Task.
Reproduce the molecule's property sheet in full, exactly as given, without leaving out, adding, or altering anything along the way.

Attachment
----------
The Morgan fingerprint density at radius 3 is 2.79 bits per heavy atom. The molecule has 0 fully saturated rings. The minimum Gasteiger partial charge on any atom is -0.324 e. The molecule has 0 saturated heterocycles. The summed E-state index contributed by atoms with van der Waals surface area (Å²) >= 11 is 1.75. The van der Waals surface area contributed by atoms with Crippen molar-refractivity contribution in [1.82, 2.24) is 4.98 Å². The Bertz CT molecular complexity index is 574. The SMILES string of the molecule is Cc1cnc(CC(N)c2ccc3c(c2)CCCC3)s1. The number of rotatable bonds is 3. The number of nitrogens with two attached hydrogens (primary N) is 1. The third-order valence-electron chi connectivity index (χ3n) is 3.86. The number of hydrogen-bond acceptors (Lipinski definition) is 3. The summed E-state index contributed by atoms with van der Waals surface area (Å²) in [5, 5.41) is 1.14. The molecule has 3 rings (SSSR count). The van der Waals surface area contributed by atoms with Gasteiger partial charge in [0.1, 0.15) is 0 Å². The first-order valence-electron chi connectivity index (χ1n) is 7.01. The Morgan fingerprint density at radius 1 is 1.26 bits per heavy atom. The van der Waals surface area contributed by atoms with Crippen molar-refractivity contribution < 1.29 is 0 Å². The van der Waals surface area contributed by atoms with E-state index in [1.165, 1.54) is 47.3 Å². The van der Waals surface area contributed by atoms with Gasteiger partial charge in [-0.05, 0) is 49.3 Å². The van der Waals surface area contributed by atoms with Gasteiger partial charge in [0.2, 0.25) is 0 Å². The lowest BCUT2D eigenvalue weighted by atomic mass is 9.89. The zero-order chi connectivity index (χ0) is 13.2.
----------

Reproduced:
The Morgan fingerprint density at radius 3 is 2.79 bits per heavy atom. The molecule has 0 fully saturated rings. The minimum Gasteiger partial charge on any atom is -0.324 e. The molecule has 0 saturated heterocycles. The summed E-state index contributed by atoms with van der Waals surface area (Å²) >= 11 is 1.75. The van der Waals surface area contributed by atoms with Crippen molar-refractivity contribution in [1.82, 2.24) is 4.98 Å². The Bertz CT molecular complexity index is 574. The SMILES string of the molecule is Cc1cnc(CC(N)c2ccc3c(c2)CCCC3)s1. The number of rotatable bonds is 3. The number of nitrogens with two attached hydrogens (primary N) is 1. The third-order valence-electron chi connectivity index (χ3n) is 3.86. The number of hydrogen-bond acceptors (Lipinski definition) is 3. The summed E-state index contributed by atoms with van der Waals surface area (Å²) in [5, 5.41) is 1.14. The molecule has 3 rings (SSSR count). The van der Waals surface area contributed by atoms with Gasteiger partial charge in [0.1, 0.15) is 0 Å². The first-order valence-electron chi connectivity index (χ1n) is 7.01. The Morgan fingerprint density at radius 1 is 1.26 bits per heavy atom. The van der Waals surface area contributed by atoms with Crippen molar-refractivity contribution < 1.29 is 0 Å². The van der Waals surface area contributed by atoms with E-state index in [1.165, 1.54) is 47.3 Å². The van der Waals surface area contributed by atoms with Gasteiger partial charge in [-0.05, 0) is 49.3 Å². The van der Waals surface area contributed by atoms with Gasteiger partial charge in [0.2, 0.25) is 0 Å². The lowest BCUT2D eigenvalue weighted by atomic mass is 9.89. The zero-order chi connectivity index (χ0) is 13.2.